Comparing college big men


The NBA Draft is a long way off but there is already plenty of buzz surrounding the top pick. More specifically, many college and professional basketball fans alike want to know who is going to be the first selection in the 2015 draft. There are a couple of talented athletes expected to hear their names called early on in the draft. The talk of number one though has been mostly eaten up by Duke center Jahlil Okafor and Kentucky center Karl-Anthony Towns. Both of these highly recruited freshmen are expected to make the jump to the NBA following the close of the college season. One of them could very well be hoisting a national championship trophy come April but that a discussion for another blog post. I want to compare these two centers and come to a conclusion of which one of them should be selected first.

With how well both Okafor and Towns have played, both look NBA ready. Each, in his own right, is full of potential. They have shown that they truly look like men among boys playing against other college players. Comparing these two via statistics can be a little tricky though due to the wide gap in average minutes played per night. However, I will calculate them per 36 minutes (roughly what an NBA starter plays every night) to level the playing field. It should be noted though, right away, that Towns plays on 20 minutes per game, while Okafor plays 31.

Both players have been incredibly efficient this season. Okafor has hit an unreal 66.5 percent of his shots this season while attempting 11 shots per game. Towns, despite taking 5 fewer shots per game, is only hitting 55.3 percent of his attempts so far this season. Those stats are unaffected by the amount of time players spend on the floor each night. On top of that, Okafor matches up with much better than Towns does. The Duke center has played against 7 ranked opponents, including 6 against the top 15. Towns has only played four games against ranked teams, but 3 of them were against top 6 programs. However, Towns is the far superior free throw shooter, knocking down 79 percent of his shots at the line, compared to Okafor’s 54 percent conversion rate.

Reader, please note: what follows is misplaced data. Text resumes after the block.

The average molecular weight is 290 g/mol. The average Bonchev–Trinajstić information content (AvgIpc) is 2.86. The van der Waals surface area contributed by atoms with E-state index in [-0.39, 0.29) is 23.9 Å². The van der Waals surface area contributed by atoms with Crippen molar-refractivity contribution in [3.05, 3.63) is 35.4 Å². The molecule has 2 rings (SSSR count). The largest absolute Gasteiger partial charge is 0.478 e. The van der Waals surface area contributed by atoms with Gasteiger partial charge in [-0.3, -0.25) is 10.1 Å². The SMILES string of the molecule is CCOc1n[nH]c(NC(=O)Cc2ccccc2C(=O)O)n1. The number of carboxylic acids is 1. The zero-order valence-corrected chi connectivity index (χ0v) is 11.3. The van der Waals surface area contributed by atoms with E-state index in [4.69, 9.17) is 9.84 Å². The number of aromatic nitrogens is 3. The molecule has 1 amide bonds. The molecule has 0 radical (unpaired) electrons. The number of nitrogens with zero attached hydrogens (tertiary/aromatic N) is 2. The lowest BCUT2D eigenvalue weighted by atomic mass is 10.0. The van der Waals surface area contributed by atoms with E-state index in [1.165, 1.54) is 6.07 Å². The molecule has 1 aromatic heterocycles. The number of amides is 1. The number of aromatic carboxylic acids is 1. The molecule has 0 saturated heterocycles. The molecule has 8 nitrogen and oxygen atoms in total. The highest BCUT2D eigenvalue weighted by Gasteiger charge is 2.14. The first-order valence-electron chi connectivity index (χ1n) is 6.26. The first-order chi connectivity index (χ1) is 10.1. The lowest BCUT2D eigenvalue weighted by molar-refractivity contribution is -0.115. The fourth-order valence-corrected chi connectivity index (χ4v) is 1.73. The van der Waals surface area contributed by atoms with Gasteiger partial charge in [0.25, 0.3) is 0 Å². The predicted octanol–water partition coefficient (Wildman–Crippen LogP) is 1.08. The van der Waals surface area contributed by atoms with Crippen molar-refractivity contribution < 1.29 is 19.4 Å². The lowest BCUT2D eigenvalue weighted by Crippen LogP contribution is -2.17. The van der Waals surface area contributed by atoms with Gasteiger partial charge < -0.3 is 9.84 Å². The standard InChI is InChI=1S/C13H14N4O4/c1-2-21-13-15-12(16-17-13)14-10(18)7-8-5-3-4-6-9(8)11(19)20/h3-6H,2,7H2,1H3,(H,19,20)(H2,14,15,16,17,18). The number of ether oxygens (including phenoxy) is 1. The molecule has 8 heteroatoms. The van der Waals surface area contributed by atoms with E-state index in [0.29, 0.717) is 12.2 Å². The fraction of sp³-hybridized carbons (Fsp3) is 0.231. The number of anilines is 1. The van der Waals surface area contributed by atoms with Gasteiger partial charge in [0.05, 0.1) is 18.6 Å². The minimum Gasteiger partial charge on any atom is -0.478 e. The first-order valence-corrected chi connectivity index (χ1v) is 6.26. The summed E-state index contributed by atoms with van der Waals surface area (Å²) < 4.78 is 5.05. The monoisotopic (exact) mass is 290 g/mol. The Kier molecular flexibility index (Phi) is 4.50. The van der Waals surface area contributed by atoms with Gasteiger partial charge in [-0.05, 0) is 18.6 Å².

Examining the per 36 minutes stats turned out to be an interesting comparison. Towns averages 16.5 points while Okafor tallies 21.3 points per 36 minutes of action. That is a pretty large gap in points per night translated to a theoretical NBA level. Granted, it is not exactly fair to assume that both players will produce at the NBA level; in terms of what they are capable of now as scorers, Okafor has a clear upper hand. Both kids are above average rebounders as well. Towns snags 11.4 boards per 36 minutes while Okafor reels in 11.2.

Defensively, Towns clearly has the edge. Okafor only averages 1.62 blocks per 36 minutes, which is a nice number. However, Towns swats roughly 4.26 shots per 36 minutes of play, blowing away Okafor’s numbers. Towns clearly has immense value as a defensive centerpiece, meanwhile Okafor has shown that he has a lot of work to do defending in the paint. That statement is almost funny when you consider that they are the same height but Okafor actually outweighs Towns by about 20 pounds.

So here is my assessment on both. Okafor is an elite offensive big man. He hits an absurd percentage of his shots and scores at a high level. He cleans up the boards well, using his frame to box out opponents for rebounds. He needs to improve defensively and his free throw shooting. He is not a liability by any means but his play as the man in the middle will need to step up at the NBA level. As for the free throw shooting, we’ve seen what teams have done with guys like Dwight Howard and DeAndre Jordan, who are notoriously poor from the line.

For Towns, there is a lot of athleticism that can be turned into offensive prowess. He has not reached the point yet where he is a top scorer. He also has proven to be a good rebounder, capable of using his size to shield the opposition from the ball. On the defensive end of the floor though, Towns is a force to be reckoned with. His skills as a rim protector make him invaluable to a lot of teams at the next level. Towns knows how to position himself to force opponents to put up difficult shots and does an excellent job of contesting them as they are released. His impressive free throw shooting also keeps him from being the same liability Okafor could be at the next level.

Who to pick? This is a tough call. Okafor is much more pro-ready. Towns is slightly more of a project, but likely has more potential. His athleticism gives him the opportunity to morph into another Kentucky product that came before him, Anthony Davis. I am not saying he will reach that level, but I do believe he has that potential. The concerns for me are the low number of minutes leaving what Towns can do in more minutes a major question mark. Okafor also has the bonus playing more games against better opponents, erasing a lot of the questions that still remain for Towns. The Duke big man has also demonstrated a type of maturity that his Kentucky counterpart has yet to unlock. Either way, I am almost certain you will be hearing one of these two names called when Adam Silver walks to the podium this June. If I had to make a pick, I am likely going with Okafor. As a GM, you cannot argue with production, and he certainly has plenty of that.

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